An Interview with Grace Marshall
In this episode, Richard talks to Grace Marshall, Productivity Ninja and award-winning author of four books, including the best-selling “How to be Really Productive”. They chat about productivity and her new book, “Struggle.”
She describes herself as naturally disorganised, but managed to start her business while raising two children. Her clients kept asking how she did it, so she decided to share her advice with them.
Grace explains that she had the idea for her new book, “Struggle: The Surprising Truth, Beauty and Opportunity Hidden in Life’s Shittier Moments”, three years ago.
“We often think of productivity as efficiency, about speed and getting things done. Of course it is, but we can see struggle as an obstacle. We’re failing somehow. We all struggle but it’s taboo, and I wanted to challenge that”.
She describes the book as a cross between self-help and business. It’s very personal but it’s also practical. “You can use it to make you feel better and see things differently when you’re middle of a crisis.”
**please note, this interview contains several uses of a mild profanity**
Why People Struggle to Get Things Done
Procrastination is a very human thing. We want to avoid things that are boring and scary, Grace says. “When we notice ourselves procrastinating, we can accept it as normal. And that takes the pressure off.”
Worrying about something hard takes up a lot of headspace and weighs us down. We need to be curious rather than fearful. How can we break it down? How can we accept that it’s new and scary but not bad? You’re stretching yourself and growing.
Sometimes when we feel like we’re procrastinating, or we’re struggling with something, and we think, ah, does that mean that I’m in the wrong place? Does that mean I’m not sure that I shouldn’t be doing this at all? Actually, the opposite is true.
How to Take a Step Back From Struggle
Grace describes three steps you have to take to shift your thinking. The first is to recognise you’re struggling. Something is hard and you’re trying to fix it.
Our primitive, ‘lizard brains’ try to protect us from threats by encouraging procrastination. We think in fight or flight mode – push through (fight) or avoid it (flight).
Next, get curious and start asking questions. This is a brilliant antidote to fear. What is the problem you’re having – what do you think it is? Could it be something else – an opportunity rather than an obstacle?
Finally, stop looking for certainties. Move away from black and white thinking and look wider. What could your challenges mean for you that would be positive instead of negative? This lets us be more creative and innovative.
How to Recognise Stress
When you’re feeling fearful, it’s easy to mistake that for an attack. Grace says that learning to notice those feelings will help you realise you’re stressed. You can change how you respond to feelings of panic and uncertainty.
When we change our perception of what’s going on and how we feel, we change how we experience it. We change what we do in response. And we can start to recognise stress in others. That allows us to be compassionate and support them too.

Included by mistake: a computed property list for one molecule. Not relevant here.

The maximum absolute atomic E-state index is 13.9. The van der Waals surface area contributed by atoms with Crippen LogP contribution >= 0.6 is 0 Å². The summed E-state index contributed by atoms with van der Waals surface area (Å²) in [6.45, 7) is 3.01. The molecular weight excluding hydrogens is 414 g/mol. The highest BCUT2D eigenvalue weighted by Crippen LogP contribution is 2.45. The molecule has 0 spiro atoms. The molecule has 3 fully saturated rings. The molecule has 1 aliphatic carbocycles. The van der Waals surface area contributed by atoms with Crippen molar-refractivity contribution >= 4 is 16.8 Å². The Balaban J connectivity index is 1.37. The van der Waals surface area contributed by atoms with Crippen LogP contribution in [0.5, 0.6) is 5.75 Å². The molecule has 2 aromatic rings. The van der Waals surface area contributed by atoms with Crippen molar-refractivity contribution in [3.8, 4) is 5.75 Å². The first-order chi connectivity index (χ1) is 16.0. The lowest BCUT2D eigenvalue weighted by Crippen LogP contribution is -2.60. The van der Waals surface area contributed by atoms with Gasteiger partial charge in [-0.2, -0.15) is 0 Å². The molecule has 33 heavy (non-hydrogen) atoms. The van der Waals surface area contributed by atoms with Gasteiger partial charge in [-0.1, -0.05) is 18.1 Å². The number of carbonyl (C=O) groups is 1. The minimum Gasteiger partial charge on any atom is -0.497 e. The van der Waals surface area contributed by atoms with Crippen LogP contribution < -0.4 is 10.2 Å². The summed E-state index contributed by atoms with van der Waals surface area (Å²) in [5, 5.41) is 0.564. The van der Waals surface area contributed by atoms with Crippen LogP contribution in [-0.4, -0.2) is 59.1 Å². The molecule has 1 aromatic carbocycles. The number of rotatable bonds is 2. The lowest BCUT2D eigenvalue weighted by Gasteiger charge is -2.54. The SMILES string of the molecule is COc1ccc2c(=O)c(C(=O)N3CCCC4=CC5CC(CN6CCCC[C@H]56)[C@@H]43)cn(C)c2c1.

The Fast Brain vs the Slow Brain
The idea of the fast and slow brains comes from Daniel Kahneman’s book Thinking Fast and Slow. He calls them system one (fast brain) and system two (slow brain). Fast brain looks for patterns and jumps to conclusions. That’s how we’re efficient and productive.
System two is our slower brain. It’s more considered, takes data into account and takes time to figure things out. It uses a lot more resources, but it tends to be more accurate.
So when it comes to productivity and business building, when we do the things we know well, we use our fast brain quite well. But when we’re dealing with something new, we need to take our time and look deeper, we need to use our slow brain.
Why High Achievers put too Much Pressure on Themselves
Sometimes we can use productivity to beat ourselves up. Which is probably the least productive thing we can do! High achievers sometimes put a lot of their identity in achieving. They don’t know who they are if they’re not doing well.
We don’t allow ourselves grounds to not be the expert. We don’t allow ourselves that space to learn something new. And, we fear not having the answers, but we need leaders to be willing to say they don’t know. And then finding out alongside their teams.
The Importance of Rest and Rhythm to Deal with the Struggle
Grace uses the term ‘work/life rhythm’ rather than ‘work/life balance.’ “Balance always feels like accounting, and if one is balanced the other isn’t. But rhythm is like a dance. There’s a mix of fast and slow.”
Work never ends, so you have to put in your own finish lines. Technology enables us to be 24/7, but human beings can’t really do that. Recognise that you’re at your best when you’re rested. Don’t just keep pushing through.
It’s not sustainable and it doesn’t help you to do your best work. You’ll end up ground down and can’t see the bigger picture. Taking time to rest means you come back with more brain power and capacity for work. Otherwise, you can do more damage than good.
How to Connect with Grace Marshall
- Grace Marshall’s Website
- Follow Grace on Twitter
- Follow Grace on Facebook
- Connect with Grace on LinkedIn
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Mentioned in This Episode
- Grace’s new book and website
- Grace Marshall: 21 Ways to Manage the Stuff that Sucks Up Your Time
- Grace Marshall: How To Be REALLY Productive ePub eBook (Brilliant Business)
- Richard Tubb: The IT Business Owner's Survival Guide: How to save time, avoid stress and build a successful IT business
- Daniel Kahneman: Thinking, Fast and Slow
- David Allen: Getting Things Done: The Art of Stress-free Productivity
- Graham Allcott: How to be a Productivity Ninja UPDATED EDITION: Worry Less, Achieve More and Love What You Do
- Think Productive